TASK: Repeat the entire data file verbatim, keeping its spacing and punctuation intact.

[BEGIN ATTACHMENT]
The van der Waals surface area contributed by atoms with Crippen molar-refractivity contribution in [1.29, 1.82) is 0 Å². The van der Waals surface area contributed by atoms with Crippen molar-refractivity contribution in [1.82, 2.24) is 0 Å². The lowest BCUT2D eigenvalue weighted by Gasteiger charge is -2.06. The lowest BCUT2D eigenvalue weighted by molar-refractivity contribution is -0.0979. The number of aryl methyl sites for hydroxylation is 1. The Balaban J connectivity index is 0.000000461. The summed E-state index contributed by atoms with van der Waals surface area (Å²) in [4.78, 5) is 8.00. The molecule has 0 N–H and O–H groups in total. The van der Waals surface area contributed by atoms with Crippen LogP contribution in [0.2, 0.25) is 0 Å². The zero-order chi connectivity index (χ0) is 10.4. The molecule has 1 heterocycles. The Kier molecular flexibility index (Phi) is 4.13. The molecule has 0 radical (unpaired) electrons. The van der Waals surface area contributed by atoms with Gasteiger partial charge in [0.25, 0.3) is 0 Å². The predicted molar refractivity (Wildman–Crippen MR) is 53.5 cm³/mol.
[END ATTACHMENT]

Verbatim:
The van der Waals surface area contributed by atoms with Crippen molar-refractivity contribution in [1.29, 1.82) is 0 Å². The van der Waals surface area contributed by atoms with Crippen molar-refractivity contribution in [1.82, 2.24) is 0 Å². The lowest BCUT2D eigenvalue weighted by Gasteiger charge is -2.06. The lowest BCUT2D eigenvalue weighted by molar-refractivity contribution is -0.0979. The number of aryl methyl sites for hydroxylation is 1. The Balaban J connectivity index is 0.000000461. The summed E-state index contributed by atoms with van der Waals surface area (Å²) in [4.78, 5) is 8.00. The molecule has 0 N–H and O–H groups in total. The van der Waals surface area contributed by atoms with Crippen LogP contribution in [0.2, 0.25) is 0 Å². The zero-order chi connectivity index (χ0) is 10.4. The molecule has 1 heterocycles. The Kier molecular flexibility index (Phi) is 4.13. The molecule has 0 radical (unpaired) electrons. The van der Waals surface area contributed by atoms with Gasteiger partial charge in [0.25, 0.3) is 0 Å². The predicted molar refractivity (Wildman–Crippen MR) is 53.5 cm³/mol.